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Polymorphous light eruption in Child
Other Resources UpToDate PubMed

Polymorphous light eruption in Child

Contributors: Ruth X. Wang MD, PhD, Jeffrey M. Cohen MD, Belinda Tan MD, PhD, Susan Burgin MD
Other Resources UpToDate PubMed


Polymorphous light eruption (PMLE), or polymorphic light eruption, is a common acquired cutaneous disorder characterized by a pathological response to ultraviolet radiation (UVR). Erythematous papules, vesicles, and plaques (hence the name "polymorphous") develop minutes to hours after exposure to UVR, such as from sunlight or a tanning bed. The eruption is often pruritic, nonscarring, and photodistributed. Systemic symptoms (such as fever, malaise, headache, myalgias, and arthralgias) are usually absent. While lesions can last up to several weeks, most resolve within several days.

Juvenile spring eruption is considered a subtype of PMLE that occurs most frequently in boys and young men. Juvenile spring eruption is characterized by papules and vesicles on the helices of the ears. Cases generally occur in the late winter and early spring. Cases have also been frequently noted to occur in concurrent cold weather with sun exposure.

PMLE is most commonly seen in women with lighter skin phototypes aged 20-30 years, but it can occur in all sexes, ages, and ethnicities. Approximately 20% of cases of PMLE present during childhood. Attacks most commonly occur during the spring and early summer months, especially after the first sun exposure of the season, and disappear during the winter.

The etiology of PMLE is not well understood. One theory is that UVR modifies antigens in the skin of PMLE patients to make them immunogenic. There are also data to suggest that PMLE involves a type IV delayed-type hypersensitivity reaction. The action spectrum for PMLE is UVA in most cases, but UVB and both UVA and UVB may also incite the response. Recent studies have shown that PMLE is associated with mutations in the NOD2 and TLR5 genes.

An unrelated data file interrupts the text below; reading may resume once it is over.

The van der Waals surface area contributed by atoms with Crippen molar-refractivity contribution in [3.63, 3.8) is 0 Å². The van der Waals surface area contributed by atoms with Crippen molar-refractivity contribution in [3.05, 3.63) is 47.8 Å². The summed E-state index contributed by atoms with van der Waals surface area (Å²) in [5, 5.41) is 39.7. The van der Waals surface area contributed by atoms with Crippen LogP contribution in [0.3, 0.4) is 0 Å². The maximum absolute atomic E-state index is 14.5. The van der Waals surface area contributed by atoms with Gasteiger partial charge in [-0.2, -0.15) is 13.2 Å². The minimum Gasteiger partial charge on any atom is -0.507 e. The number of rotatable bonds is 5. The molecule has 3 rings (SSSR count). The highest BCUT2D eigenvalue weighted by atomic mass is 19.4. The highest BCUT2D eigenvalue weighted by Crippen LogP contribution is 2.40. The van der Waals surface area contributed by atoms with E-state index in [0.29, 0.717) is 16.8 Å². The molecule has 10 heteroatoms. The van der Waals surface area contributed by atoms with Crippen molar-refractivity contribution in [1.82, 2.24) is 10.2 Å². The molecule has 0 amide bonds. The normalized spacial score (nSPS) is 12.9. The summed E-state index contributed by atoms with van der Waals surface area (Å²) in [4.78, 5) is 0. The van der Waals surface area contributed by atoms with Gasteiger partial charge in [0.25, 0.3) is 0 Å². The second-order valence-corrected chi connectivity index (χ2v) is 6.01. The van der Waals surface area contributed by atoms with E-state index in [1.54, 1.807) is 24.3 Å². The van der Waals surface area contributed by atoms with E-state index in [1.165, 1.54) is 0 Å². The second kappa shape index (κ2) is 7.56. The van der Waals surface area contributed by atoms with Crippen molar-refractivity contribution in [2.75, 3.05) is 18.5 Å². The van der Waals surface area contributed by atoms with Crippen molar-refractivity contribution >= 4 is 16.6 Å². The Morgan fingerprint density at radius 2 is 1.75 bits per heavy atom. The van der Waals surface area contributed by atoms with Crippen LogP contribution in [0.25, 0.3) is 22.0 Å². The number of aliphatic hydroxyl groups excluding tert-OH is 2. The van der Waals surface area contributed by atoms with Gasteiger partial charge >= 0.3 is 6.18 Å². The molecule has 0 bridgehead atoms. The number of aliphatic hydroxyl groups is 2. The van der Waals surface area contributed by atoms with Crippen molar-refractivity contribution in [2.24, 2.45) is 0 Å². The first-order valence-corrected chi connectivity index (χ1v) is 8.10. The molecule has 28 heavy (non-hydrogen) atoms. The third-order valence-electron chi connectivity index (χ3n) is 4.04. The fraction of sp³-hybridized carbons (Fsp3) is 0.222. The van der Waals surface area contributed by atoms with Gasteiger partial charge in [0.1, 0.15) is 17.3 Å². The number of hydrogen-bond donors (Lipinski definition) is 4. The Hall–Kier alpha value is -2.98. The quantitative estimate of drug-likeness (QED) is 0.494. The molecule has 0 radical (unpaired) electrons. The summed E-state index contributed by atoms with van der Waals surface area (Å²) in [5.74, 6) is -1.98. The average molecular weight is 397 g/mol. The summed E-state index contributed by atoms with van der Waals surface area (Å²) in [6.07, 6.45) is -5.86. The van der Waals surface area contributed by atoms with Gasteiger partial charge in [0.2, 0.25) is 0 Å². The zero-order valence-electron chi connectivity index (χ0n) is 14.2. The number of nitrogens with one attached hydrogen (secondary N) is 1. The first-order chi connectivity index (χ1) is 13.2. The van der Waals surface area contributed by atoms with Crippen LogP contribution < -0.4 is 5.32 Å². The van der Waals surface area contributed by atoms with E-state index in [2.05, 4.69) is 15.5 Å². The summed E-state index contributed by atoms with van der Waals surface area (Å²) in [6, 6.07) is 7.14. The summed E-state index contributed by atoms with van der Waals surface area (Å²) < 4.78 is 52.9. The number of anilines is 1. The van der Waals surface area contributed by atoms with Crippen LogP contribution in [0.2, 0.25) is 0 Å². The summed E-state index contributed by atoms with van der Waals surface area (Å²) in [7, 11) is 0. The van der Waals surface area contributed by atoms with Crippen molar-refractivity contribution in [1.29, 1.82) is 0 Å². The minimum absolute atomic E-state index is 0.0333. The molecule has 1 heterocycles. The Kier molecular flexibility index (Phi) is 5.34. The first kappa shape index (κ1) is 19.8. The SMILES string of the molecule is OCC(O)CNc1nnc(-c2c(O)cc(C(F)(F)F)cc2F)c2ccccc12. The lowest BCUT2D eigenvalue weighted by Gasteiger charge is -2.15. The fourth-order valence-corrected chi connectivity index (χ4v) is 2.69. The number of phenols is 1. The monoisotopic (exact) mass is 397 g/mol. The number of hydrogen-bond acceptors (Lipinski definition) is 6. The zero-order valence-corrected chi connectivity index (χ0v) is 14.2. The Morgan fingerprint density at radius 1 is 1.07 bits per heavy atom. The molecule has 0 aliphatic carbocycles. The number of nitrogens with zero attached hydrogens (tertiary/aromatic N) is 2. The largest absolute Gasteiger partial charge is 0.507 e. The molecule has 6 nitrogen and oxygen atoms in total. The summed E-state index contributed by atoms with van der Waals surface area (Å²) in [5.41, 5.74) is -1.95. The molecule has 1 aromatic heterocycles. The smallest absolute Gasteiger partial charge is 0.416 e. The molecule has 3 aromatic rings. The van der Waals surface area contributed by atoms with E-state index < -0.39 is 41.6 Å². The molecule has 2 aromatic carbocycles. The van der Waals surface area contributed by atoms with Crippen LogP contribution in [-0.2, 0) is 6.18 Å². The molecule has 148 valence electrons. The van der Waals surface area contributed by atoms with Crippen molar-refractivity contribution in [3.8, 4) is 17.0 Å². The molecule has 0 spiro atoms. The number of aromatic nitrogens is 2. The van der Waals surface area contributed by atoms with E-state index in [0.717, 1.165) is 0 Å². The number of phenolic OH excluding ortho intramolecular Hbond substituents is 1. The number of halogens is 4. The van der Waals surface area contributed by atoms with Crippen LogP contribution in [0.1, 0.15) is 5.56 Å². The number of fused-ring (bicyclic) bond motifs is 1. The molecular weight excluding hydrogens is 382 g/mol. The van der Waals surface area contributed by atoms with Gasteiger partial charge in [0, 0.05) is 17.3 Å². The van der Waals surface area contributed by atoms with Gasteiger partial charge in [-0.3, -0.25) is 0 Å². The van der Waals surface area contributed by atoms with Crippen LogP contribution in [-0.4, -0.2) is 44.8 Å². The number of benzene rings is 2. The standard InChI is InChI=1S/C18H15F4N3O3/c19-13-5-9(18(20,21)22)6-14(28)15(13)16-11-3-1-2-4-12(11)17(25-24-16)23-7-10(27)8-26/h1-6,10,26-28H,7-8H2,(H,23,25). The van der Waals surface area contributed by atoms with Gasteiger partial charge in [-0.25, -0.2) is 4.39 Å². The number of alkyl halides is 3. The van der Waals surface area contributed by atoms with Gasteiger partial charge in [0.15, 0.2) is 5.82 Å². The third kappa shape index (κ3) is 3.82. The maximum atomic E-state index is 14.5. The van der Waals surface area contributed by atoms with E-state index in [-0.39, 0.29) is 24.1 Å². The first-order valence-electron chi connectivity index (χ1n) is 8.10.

Although the condition frequently recurs, the tendency toward the development of PMLE and the severity of the eruption diminish with repeated sunlight exposure. This phenomenon is termed "hardening." As the summer proceeds, it has been observed that the incidence of new eruptions decreases. Prophylactic phototherapy supports this concept of hardening or tolerance.

Despite the variability of presentations, individual patients tend to experience the same clinical manifestations with each episode.


L56.4 – Polymorphous light eruption

238525001 – Polymorphous light eruption

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Last Reviewed:06/20/2023
Last Updated:06/21/2023
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Polymorphous light eruption in Child
A medical illustration showing key findings of Polymorphous light eruption : Erythema, Pruritus, Sun-exposed distribution, Smooth papules
Clinical image of Polymorphous light eruption - imageId=766208. Click to open in gallery.  caption: 'Multiple erythematous papules and papulovesicles on the dorsal hand and forearm.'
Multiple erythematous papules and papulovesicles on the dorsal hand and forearm.
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